Saturday, 11 March 2017

International Women's Day 2017

Over the past week, I have attended a few different events to mark International Women's Day (IWD). During the day itself (8th March 2017) I shared lots of posts within the spirit of marking the day and celebrating the strength and achievements of women. However, I was slightly surprised when an intelligent but young American male acquaintance asked why women were campaigning that day. If I didn't know him it would have been easy to assume that he was being sarcastic, another "whens International Men's Day" kind of guy. However, after pausing before I responded, I quickly realised that he was genuinely asking why women were protesting in the USA and why other women that he knew were marking the day worldwide. His question and my response inspired me to write this blog.

So what is International Women's Day? The official website defines it as "a global day celebrating the social, economic, cultural and political achievements of women. The day also marks a call to action for accelerating gender parity." The day has been marked since the early 1900's and the focus has frequently changed as consequence of political and social change worldwide. For example, this year there was an influx in support for IWD in response to the way the newly elected President Trump has both spoken and acted towards women. This includes the recent controversy over an all-male cabinet making decisions on abortion policy and his distasteful and misogynistic comments toward women such as "grab her by the pussy". 

IWD is an opportunity to come together and remember the strong women who have enabled many women to enjoy the rights and equality that we may take for granted day to day. From the more publicly and politically defiant women such as the Suffragettes to more discreet role models such as the Bletchley Code Breakers and Florence Nightingale. When you spend your whole life exercising your rights daily, it is very easy to take them for granted. However, we must remember that these rights are to the detriment of the battles of strong women. While this is obviously important as a mark of respect, it is also important to remind us of the importance of continuing the fight, in order to retain and improve our rights as women for equality.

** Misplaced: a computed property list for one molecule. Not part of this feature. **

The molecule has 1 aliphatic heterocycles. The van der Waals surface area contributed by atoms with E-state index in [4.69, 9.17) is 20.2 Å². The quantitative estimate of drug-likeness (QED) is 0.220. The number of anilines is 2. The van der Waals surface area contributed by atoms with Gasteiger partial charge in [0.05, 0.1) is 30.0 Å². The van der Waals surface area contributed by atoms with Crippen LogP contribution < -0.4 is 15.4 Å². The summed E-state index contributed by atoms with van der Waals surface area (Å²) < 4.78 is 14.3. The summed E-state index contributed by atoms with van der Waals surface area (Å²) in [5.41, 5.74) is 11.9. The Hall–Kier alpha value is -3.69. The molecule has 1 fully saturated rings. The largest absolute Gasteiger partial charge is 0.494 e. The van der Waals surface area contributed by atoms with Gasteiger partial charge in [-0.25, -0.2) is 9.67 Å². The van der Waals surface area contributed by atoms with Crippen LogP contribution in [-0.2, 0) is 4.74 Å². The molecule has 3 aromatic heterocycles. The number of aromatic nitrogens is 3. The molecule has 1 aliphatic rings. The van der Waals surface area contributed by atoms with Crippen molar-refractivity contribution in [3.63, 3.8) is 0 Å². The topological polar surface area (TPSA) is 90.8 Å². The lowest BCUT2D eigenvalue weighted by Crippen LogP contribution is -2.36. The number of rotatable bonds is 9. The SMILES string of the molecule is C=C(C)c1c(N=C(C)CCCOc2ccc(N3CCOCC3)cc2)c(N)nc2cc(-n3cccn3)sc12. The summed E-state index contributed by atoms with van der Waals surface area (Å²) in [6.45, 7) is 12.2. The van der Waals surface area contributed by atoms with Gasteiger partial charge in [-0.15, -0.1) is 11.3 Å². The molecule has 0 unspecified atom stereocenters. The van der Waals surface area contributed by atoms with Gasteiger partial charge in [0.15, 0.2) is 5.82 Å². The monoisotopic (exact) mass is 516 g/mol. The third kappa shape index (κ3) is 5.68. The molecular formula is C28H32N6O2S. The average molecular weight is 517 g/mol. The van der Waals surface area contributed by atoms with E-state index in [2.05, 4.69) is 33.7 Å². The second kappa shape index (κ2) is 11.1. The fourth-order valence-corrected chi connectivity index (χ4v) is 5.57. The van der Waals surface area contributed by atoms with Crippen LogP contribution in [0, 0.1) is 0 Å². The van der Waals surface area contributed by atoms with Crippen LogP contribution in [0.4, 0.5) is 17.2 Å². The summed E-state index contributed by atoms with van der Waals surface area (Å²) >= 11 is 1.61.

Therefore, the day can also be spent identifying areas where we need to continue to improve in society, in order to reach true gender equality. It is also a day for encouraging solidarity, confidence and empowerment amongst women. This can include acknowledging the role women play in both society and the family. Some people choose specific topics of interest and others embrace the day in a broader context. 

Worldwide women continue to suffer from injustice and struggle for equal rights. From access to education and child brides to FGM and right to autonomy. The list in itself would provide enough content to complete many blogs. While the struggle for gender equality within 'Western civilisation' may appear less trivial that in other parts of the world where women have little or no rights, the struggle for equality and justice is real. Particularly, for the most vulnerable female members of society. 

In England, on average 2 women, a week die from domestic violence and roughly 10 women an hour are raped, totalling over 85,000 rape victims per year (imagine the figures if we included children). Then there's all the women and girls who are sexually exploited, enslaved and subjected to FGM. Yes, some people still struggle to accept that females living in the UK are subjected to FGM. Nevertheless, government funding for vital services continues to be cut, resulting in significant strains and closures to vital services accessed by vulnerable women. Then there's the everyday misogyny, pregnancy and maternity discrimination, unequal gender pay and unbalanced gender representations in the workplace. Sadly, the list goes on.......and so must IWD and the fight for gender equality, social justice and adequate funding for vital support services which remain under threat. 

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